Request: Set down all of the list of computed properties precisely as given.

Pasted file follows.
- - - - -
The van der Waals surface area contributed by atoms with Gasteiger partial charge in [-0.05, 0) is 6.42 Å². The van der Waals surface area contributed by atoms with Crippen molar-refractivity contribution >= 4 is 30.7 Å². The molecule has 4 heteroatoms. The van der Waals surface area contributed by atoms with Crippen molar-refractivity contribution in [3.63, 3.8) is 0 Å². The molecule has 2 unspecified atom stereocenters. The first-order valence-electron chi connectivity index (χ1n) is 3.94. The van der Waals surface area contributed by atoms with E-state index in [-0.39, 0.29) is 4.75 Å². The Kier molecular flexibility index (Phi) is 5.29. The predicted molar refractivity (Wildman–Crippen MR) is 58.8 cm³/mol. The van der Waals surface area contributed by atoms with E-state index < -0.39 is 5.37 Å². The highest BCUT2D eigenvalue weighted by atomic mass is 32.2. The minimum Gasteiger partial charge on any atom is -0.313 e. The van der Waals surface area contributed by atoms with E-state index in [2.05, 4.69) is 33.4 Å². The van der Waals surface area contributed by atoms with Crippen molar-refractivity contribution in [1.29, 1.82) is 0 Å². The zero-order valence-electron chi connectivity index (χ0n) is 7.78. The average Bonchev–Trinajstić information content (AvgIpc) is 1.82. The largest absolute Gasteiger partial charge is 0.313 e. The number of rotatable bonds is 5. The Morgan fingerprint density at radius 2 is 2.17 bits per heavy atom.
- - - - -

The van der Waals surface area contributed by atoms with Gasteiger partial charge in [-0.05, 0) is 6.42 Å². The van der Waals surface area contributed by atoms with Crippen molar-refractivity contribution >= 4 is 30.7 Å². The molecule has 4 heteroatoms. The van der Waals surface area contributed by atoms with Crippen molar-refractivity contribution in [3.63, 3.8) is 0 Å². The molecule has 2 unspecified atom stereocenters. The first-order valence-electron chi connectivity index (χ1n) is 3.94. The van der Waals surface area contributed by atoms with E-state index in [-0.39, 0.29) is 4.75 Å². The Kier molecular flexibility index (Phi) is 5.29. The predicted molar refractivity (Wildman–Crippen MR) is 58.8 cm³/mol. The van der Waals surface area contributed by atoms with E-state index < -0.39 is 5.37 Å². The highest BCUT2D eigenvalue weighted by atomic mass is 32.2. The minimum Gasteiger partial charge on any atom is -0.313 e. The van der Waals surface area contributed by atoms with E-state index in [2.05, 4.69) is 33.4 Å². The van der Waals surface area contributed by atoms with Crippen molar-refractivity contribution in [1.29, 1.82) is 0 Å². The zero-order valence-electron chi connectivity index (χ0n) is 7.78. The average Bonchev–Trinajstić information content (AvgIpc) is 1.82. The largest absolute Gasteiger partial charge is 0.313 e. The number of rotatable bonds is 5. The Morgan fingerprint density at radius 2 is 2.17 bits per heavy atom.